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Chicano

Updated on May 21, 2012
chicano
chicano | Source

aliens and close encounters

"I'm just saying just suppose I decided to move. Who'm I gonna sell to with them next door? Not people the caliber of us here, I'll tell you that." If nothing else, reading Richard Vasquez's Chicano serves to show what a problematical housing market used to sound like. This landmark novel begins with a train wreck in northern Old Mexico. Patriarchal Hector Sandoval finds himself "lying in the blazing sun". Indians appear and ask not to be blamed. The federales will soon arrive. Who knows what will happen. Some fifty boxcars are filled with bleeding, writhing cattle. Are these, in that sly metaphorical way of the wordsmith, Mexicans unable to get out? This is only the beginning few pages. Soon enough the Sandoval odyssey into America will stretch westward to East L.A. and north to Illinois.

Chicano is a novel published in 1970. At the time, Chicano literature was sparse. Since then, more and more novels having to do with the post-immigrant, 2nd-generation, Mexican-American experience have been released. On the whole, they have been widely and warmly received. Novels can do a better job than non-fiction in describing a situation, plight, or set of circumstances. Facts are indispensable, but they are not applied science. Fiction, on the other hand, enables readers to feel and think along with characters based, it can be assumed, on either real people or literary composites. At present, a genuine understanding of what generates so much friction between the USA and Mexico is missing. The current policy of stoic passivity is not what is needed along the border. The predicament can only worsen. And it is not strictly about a fence or a river or floodlights and sirens and bloodhounds. It is about two nations that lack synergy and mutual dynamics.

Stories no matter how well written and developed cannot solve international dilemmas. But they can help. Chicano is set back in terms of its time frame but serves to sketch out the ongoing entanglement. Mexicans crave an existence that prolonged, endemic poverty will not allow. So they cross over. And then what? For one thing, the dream of a wealthier, happier life quickly and repeatedly breaks down into various hard-nosed realities. In one section, women discuss what sort of work they can get. For $5/week they can take care of children and do housework. But they are skeptical and believe that in addition they will be forced to serve the carnal whims of their bosses. It is either this, however, "or live like an animal in Mexico."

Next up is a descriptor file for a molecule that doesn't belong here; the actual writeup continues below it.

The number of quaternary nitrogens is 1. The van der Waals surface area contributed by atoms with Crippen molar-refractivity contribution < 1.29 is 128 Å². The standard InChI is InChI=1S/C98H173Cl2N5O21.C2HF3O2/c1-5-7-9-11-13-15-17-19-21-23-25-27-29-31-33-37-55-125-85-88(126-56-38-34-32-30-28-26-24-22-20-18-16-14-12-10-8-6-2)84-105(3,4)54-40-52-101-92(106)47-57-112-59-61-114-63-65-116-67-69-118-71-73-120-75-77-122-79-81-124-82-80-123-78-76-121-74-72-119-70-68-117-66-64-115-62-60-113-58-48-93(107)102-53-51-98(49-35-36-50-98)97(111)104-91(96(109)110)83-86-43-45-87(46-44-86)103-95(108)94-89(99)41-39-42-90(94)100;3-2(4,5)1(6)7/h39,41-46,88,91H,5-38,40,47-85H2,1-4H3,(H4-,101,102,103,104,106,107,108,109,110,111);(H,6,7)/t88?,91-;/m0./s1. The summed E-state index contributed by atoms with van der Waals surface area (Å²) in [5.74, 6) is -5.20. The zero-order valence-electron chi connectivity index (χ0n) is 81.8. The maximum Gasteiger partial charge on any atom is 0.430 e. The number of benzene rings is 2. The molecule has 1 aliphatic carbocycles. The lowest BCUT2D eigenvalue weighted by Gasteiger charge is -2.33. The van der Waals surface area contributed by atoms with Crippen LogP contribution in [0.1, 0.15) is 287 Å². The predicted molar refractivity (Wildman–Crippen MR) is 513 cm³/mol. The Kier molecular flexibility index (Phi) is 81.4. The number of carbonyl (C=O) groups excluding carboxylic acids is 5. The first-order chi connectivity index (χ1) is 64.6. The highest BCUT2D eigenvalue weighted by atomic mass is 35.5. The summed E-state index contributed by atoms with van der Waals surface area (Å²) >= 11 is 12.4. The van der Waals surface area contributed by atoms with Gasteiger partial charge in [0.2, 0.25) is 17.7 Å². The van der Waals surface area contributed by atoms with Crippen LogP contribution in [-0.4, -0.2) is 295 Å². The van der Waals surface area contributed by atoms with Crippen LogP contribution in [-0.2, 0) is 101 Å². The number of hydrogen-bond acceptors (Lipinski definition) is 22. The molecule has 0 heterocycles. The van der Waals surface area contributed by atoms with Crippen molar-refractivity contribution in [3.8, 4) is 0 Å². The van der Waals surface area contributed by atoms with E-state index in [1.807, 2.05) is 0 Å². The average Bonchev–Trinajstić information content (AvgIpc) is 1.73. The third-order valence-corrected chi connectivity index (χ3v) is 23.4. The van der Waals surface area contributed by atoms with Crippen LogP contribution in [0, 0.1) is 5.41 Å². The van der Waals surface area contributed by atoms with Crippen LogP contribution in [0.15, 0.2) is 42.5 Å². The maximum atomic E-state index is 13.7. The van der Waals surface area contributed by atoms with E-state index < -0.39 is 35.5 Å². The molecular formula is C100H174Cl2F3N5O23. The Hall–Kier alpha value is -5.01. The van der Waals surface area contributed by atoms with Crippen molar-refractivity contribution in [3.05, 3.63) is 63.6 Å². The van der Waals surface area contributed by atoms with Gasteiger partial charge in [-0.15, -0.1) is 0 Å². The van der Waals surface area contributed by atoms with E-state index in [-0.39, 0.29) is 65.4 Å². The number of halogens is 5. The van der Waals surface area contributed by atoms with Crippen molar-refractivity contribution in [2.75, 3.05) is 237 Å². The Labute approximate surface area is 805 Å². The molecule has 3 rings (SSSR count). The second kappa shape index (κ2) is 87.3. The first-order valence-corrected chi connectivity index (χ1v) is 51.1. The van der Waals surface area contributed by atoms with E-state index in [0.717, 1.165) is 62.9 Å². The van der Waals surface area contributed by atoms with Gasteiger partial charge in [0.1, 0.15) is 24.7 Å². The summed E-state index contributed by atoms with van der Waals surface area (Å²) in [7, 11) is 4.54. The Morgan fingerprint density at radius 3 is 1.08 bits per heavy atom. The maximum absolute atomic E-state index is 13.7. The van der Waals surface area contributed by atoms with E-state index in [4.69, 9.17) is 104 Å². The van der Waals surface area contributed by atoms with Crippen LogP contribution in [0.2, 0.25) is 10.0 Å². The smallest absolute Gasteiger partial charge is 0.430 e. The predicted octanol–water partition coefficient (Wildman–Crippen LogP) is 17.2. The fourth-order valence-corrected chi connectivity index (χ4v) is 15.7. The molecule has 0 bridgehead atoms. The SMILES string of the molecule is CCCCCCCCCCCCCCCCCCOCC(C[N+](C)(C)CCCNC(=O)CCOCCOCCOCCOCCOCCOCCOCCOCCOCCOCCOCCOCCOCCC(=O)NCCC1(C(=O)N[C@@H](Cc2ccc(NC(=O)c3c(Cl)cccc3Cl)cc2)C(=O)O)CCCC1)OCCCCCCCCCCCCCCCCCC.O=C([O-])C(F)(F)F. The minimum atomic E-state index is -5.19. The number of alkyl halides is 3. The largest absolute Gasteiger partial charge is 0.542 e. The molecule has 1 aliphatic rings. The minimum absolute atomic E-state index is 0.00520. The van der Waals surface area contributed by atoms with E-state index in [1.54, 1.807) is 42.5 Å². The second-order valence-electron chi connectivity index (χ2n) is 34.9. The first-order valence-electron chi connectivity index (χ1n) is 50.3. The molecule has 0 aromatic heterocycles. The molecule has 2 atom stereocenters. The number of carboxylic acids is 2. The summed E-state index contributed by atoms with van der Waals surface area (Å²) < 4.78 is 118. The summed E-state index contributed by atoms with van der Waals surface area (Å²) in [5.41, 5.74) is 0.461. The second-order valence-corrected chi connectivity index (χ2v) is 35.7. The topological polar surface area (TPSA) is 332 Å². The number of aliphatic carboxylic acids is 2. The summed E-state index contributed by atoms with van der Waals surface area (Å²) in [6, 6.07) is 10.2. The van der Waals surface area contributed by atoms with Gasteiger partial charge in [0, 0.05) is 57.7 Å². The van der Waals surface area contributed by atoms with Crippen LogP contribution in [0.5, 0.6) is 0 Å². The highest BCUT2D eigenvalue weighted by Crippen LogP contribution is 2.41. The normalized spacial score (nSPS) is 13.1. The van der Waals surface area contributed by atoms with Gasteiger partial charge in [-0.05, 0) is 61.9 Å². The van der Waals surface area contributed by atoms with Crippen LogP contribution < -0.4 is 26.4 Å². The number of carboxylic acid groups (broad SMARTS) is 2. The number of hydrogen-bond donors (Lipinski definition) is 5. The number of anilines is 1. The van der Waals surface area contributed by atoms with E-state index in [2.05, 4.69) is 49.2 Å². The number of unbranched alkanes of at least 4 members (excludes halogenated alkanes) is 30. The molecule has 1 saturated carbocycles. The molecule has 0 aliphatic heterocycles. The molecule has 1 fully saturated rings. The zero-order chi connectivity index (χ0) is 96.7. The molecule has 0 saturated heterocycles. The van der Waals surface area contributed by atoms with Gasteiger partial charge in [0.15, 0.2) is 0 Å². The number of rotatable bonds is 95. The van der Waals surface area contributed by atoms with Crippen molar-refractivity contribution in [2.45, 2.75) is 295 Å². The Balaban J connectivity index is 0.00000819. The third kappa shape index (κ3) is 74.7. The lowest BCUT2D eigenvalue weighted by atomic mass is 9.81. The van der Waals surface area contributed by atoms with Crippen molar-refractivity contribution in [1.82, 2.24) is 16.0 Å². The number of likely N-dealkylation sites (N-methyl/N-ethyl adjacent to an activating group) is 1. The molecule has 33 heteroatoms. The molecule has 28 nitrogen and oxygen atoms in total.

Julio Salazar works the fields in the Depression filling crates with grapes at two cents apiece. Anglos from the midlands arrive and move on, seeking all white environments. Julio's father quotes Cervantes and Lope de Vega, but his English is poor. Language wars crop up. Signs appear in Spanish such as Licores and Zapatero. In bars one can order cerveza for cinco centavos. That is where Julie meets Rosa, a working girl. In the surrounding vicinity he also meets a farmer who slips him $500 to rat out twenty wetbacks he cannot pay, saving the wily employer $1500. It is hard, making use of hindsight, to grasp where so much culture clash was leading since it is still evolving.

Later, Pete Sandoval joins the International Brotherhood of Cement Masons. He tries to buy a house for sale in the suburbs of L.A. but is turned down. Finally, he is able to move out of a ghetto and into an Anglo neighborhood. This is a natural progression but not one without drawbacks. Neighbors lament vociferously. Sammy, his boy, is in grade school and nurses a grudge against Whites whose pronoun "we" is so exclusive. A sociologist from a university ingratiates himself with the whole household for the purpose of a study. An American dream now undergoes an academic adjustment. It is all very insulting from one perspective and yet this is the shape and form of what lies behind the lure that drives multitudes of Mexicans into the U.S.

One can argue that Chicano is by no means the greatest example of Chicano lit. It is, however, a great introduction to the subject. The book reads at times like passages in the Dos Passos trilogy, USA. Vasquez has an excellent eye and ear and generally speaking gets it down. The Spanish impact in the Southwest is immediate. It is something one can see, hear, feel, and experience first-hand. But the border towns are of real concern. From a spate of chilling journalistic articles, it is apparent that a breakdown in terms of civilization is occurring. This is not what Americans want to divide their country from Mexico. The same goes for Mexicans. If this is to be, if drug-related atrocities are to serve for a less porous fence keeping Americans north and Mexicans south, then not only will opportunities have been lost but anti-Americanism will have been handed a gift it does not deserve. Unless it is true (not) that this country never meant to live up to its finest ideals.


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